• Divestitures generally preferred, including for non-horizontal concerns
    • Other structural commitments, such as access remedies, acceptable if same effect as divestiture – divestitures as “benchmark”
    • Where market structure is affected only by future behaviour of the merging parties, also other remedies may have to be assessed (Tetra)
    • Commitments on future behaviour, however, only exceptionally accepted. Certainty of implementation and effective monitoring particularly required (easyjet)
divestitures scope
Divestitures. Scope
  • Insufficient scope of the divested business is the major source of remedy failure (remedies study).
divestitures scope24
Divestitures. Scope
  • All assets and personnel necessary to ensure viable and competitive business to be transferred
    • Independent access to supply (Inco/Falconbridge; GDF/Suez; Evraz/Highveld), IP rights,…
    • Shared assets (duplication, if necessary) and personnel to be transferred
  • Modalities:
    • Preference for stand-alone business
    • Carve-outs acceptable
      • Risks for viability and competitiveness to be limited by requiring transfer of a stand-alone business >>>carve out started in interim period
      • Reverse carve out as option
  • Divestiture of individual assets, brands, licenses, re-branding:
    • Acceptable in exceptional circumstances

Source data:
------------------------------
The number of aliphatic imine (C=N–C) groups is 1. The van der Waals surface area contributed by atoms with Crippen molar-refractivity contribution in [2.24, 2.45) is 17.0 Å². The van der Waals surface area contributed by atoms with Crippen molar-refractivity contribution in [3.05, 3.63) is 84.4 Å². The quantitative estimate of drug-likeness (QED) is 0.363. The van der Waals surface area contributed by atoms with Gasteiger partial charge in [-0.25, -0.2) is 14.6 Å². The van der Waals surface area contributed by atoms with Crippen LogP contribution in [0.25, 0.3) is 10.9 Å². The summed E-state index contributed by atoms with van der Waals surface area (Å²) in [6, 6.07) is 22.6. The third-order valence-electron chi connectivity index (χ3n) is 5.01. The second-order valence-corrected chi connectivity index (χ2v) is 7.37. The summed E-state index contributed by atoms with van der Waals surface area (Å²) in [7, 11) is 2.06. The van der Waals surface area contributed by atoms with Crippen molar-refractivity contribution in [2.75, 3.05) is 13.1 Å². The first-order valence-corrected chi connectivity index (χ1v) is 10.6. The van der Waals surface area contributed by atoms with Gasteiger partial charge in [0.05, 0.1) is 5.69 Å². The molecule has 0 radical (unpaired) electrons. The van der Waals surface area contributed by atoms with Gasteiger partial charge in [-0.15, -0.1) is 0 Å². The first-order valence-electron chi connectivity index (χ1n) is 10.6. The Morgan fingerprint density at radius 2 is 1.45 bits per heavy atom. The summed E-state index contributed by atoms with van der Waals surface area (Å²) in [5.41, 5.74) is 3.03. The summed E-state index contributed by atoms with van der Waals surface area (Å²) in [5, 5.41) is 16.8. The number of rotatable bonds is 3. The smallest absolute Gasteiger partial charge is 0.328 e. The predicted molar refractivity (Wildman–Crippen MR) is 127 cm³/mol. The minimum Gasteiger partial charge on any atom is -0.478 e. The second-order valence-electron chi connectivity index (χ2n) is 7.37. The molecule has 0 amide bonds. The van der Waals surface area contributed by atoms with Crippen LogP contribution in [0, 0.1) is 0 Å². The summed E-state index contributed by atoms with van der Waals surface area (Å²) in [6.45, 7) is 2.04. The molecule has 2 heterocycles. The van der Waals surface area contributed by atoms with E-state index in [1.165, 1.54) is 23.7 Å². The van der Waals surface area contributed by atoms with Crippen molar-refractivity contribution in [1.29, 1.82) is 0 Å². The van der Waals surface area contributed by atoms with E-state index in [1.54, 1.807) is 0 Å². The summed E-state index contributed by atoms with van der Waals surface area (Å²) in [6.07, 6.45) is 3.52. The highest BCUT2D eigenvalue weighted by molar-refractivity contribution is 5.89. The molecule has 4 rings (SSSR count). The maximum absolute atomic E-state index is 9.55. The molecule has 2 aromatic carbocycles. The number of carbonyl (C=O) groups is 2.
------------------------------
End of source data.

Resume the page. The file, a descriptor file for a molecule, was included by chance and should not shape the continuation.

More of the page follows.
• If resulting business will be immediately viable in hands of suitable purchaser
    • In case of doubts concerning purchaser or licensee, fix-it-first or up-front solution preferable
  • Alternative divestitures (“Crown jewels”)
    • In case of uncertainties for business to be divested, parties can propose alternative divestiture, to be implemented if the first one does not take place in a short deadline.
divestitures additional information requirement
Divestitures. Additional information requirement
  • There is a clear asymmetry of information on the right scope of viable business; Commission has the burden of motivation to reject commitments
  • New information obligation of the parties in the Implementing Regulation: Form RM
    • Nature and scope of commitments offered;
    • Conditions for their implementation; and
    • Suitability to remove any impediment to effective competition
    • Deviations from Commission’s Model Texts
    • For divestitures, in particular, detailed factual description required on how the business is currently operated; to be compared with scope of Divested Business as offered in the commitments
divestiture purchasers
Divestiture. Purchasers

Divestiture only effective once business is transferred to suitable purchaser

  • Suitable purchaser to be agreed within fixed time-limit
    • Normal procedure.
      • Multitude of purchasers available (also including special purchaser requirements)
      • No specific issues interfere with divestiture
  • Up-front buyer
    • Uncertainty of implementation
      • Obstacles for divestiture, e.g. third party rights
      • Uncertainty that Business will attract suitable purchaser
    • Difficult interim preservation:
      • If high risk of degradation
  • Fix-it-first remedy
    • Preferable where identity of purchaser is crucial for effectiveness of remedy
    • E.g. if viability is ensured by specific assets of the purchaser (Inco/Falconbridge) or where purchaser needs to have specific characteristics (tele.ring)
divestiture process
Divestiture process
  • Short divestiture two-step process (normally 6+3 months)
  • Interim preservation and hold separate obligations